These noisy, social parrots nest and roost in colonies located in sandstone cliffs or canyons (6). Very little is known about the breeding ecology of the Lear's macaw but breeding occurs from February to April and pairs appear to defend nests within sandstone cliff faces (6). From a small number of observations the average clutch size is two young (5).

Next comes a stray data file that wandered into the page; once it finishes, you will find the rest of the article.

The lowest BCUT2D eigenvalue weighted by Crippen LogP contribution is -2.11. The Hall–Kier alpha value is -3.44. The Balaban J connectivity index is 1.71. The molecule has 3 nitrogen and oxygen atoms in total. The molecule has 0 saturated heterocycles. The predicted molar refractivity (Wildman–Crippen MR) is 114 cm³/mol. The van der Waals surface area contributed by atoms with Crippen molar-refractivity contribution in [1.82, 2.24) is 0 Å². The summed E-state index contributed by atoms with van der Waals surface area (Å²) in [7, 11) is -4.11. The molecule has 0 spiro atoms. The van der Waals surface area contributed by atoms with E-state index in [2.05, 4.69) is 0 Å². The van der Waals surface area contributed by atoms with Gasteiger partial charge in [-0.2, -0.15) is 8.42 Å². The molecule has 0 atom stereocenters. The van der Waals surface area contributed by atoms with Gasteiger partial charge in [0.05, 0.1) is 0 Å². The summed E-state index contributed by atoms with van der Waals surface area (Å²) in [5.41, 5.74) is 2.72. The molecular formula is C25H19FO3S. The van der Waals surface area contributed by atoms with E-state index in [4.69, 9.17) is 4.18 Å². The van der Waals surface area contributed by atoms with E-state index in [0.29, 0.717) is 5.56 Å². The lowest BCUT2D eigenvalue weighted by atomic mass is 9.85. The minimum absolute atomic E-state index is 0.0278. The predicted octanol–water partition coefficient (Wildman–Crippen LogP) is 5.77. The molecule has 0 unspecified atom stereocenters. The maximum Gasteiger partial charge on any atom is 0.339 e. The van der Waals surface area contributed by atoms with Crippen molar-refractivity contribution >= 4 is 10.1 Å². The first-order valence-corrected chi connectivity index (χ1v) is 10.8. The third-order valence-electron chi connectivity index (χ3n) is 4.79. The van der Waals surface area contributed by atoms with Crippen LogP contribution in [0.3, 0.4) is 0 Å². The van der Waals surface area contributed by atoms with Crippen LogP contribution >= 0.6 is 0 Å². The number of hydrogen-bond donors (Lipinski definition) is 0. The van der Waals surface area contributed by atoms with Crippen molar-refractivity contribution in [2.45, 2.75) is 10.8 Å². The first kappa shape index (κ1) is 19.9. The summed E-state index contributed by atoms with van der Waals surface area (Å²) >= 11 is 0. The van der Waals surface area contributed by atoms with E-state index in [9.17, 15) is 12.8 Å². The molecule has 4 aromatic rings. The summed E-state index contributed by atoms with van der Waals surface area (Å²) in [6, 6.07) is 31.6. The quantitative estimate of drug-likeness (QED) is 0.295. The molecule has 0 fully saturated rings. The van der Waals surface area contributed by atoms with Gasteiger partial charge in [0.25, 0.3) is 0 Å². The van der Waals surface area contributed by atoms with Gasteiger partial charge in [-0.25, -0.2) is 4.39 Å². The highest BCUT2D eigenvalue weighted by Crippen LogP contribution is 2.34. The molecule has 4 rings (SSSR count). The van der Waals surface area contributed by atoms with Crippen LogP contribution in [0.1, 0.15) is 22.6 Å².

Individuals leave the roosting site at dawn to forage in palm groves (6); their diet is principally composed of the hard nuts of the licuri palm, Syagrus coronata (6). Macaws can eat around 350 nuts in one day, using their massive beak to crack open the hard shells (5). They will also forage on crops when these are available (7).